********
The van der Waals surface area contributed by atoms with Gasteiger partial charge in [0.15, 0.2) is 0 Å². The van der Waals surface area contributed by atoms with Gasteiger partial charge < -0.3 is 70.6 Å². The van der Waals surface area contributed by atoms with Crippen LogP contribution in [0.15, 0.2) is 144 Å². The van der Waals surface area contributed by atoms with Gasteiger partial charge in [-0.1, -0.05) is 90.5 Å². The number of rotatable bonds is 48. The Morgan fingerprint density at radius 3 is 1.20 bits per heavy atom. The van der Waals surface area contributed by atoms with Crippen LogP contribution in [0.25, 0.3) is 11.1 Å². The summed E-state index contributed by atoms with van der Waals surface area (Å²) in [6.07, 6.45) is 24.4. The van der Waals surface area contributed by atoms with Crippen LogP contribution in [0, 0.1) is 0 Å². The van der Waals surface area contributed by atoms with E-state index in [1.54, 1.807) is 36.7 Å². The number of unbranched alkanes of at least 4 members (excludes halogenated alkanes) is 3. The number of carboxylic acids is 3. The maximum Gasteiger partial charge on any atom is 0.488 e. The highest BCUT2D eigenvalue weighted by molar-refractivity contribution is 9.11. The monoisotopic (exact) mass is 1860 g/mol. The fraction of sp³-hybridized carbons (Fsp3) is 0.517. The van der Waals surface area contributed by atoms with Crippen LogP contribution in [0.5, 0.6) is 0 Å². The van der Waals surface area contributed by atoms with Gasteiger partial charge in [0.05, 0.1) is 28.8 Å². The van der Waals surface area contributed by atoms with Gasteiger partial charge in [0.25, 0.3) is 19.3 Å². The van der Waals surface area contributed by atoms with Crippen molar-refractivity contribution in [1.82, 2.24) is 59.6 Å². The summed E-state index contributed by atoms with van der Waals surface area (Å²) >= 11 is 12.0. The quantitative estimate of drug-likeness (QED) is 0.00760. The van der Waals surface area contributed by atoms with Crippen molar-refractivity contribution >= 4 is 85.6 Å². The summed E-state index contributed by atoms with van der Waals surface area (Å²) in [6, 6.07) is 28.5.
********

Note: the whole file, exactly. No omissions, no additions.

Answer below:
The van der Waals surface area contributed by atoms with Gasteiger partial charge in [0.15, 0.2) is 0 Å². The van der Waals surface area contributed by atoms with Gasteiger partial charge < -0.3 is 70.6 Å². The van der Waals surface area contributed by atoms with Crippen LogP contribution in [0.15, 0.2) is 144 Å². The van der Waals surface area contributed by atoms with Gasteiger partial charge in [-0.1, -0.05) is 90.5 Å². The number of rotatable bonds is 48. The Morgan fingerprint density at radius 3 is 1.20 bits per heavy atom. The van der Waals surface area contributed by atoms with Crippen LogP contribution in [0.25, 0.3) is 11.1 Å². The summed E-state index contributed by atoms with van der Waals surface area (Å²) in [6.07, 6.45) is 24.4. The van der Waals surface area contributed by atoms with Crippen LogP contribution in [0, 0.1) is 0 Å². The van der Waals surface area contributed by atoms with E-state index in [1.54, 1.807) is 36.7 Å². The number of unbranched alkanes of at least 4 members (excludes halogenated alkanes) is 3. The number of carboxylic acids is 3. The maximum Gasteiger partial charge on any atom is 0.488 e. The highest BCUT2D eigenvalue weighted by molar-refractivity contribution is 9.11. The monoisotopic (exact) mass is 1860 g/mol. The fraction of sp³-hybridized carbons (Fsp3) is 0.517. The van der Waals surface area contributed by atoms with Crippen LogP contribution in [0.5, 0.6) is 0 Å². The van der Waals surface area contributed by atoms with Gasteiger partial charge in [0.05, 0.1) is 28.8 Å². The van der Waals surface area contributed by atoms with Gasteiger partial charge in [0.25, 0.3) is 19.3 Å². The van der Waals surface area contributed by atoms with Crippen molar-refractivity contribution in [1.82, 2.24) is 59.6 Å². The summed E-state index contributed by atoms with van der Waals surface area (Å²) >= 11 is 12.0. The quantitative estimate of drug-likeness (QED) is 0.00760. The van der Waals surface area contributed by atoms with Crippen molar-refractivity contribution >= 4 is 85.6 Å². The summed E-state index contributed by atoms with van der Waals surface area (Å²) in [6, 6.07) is 28.5.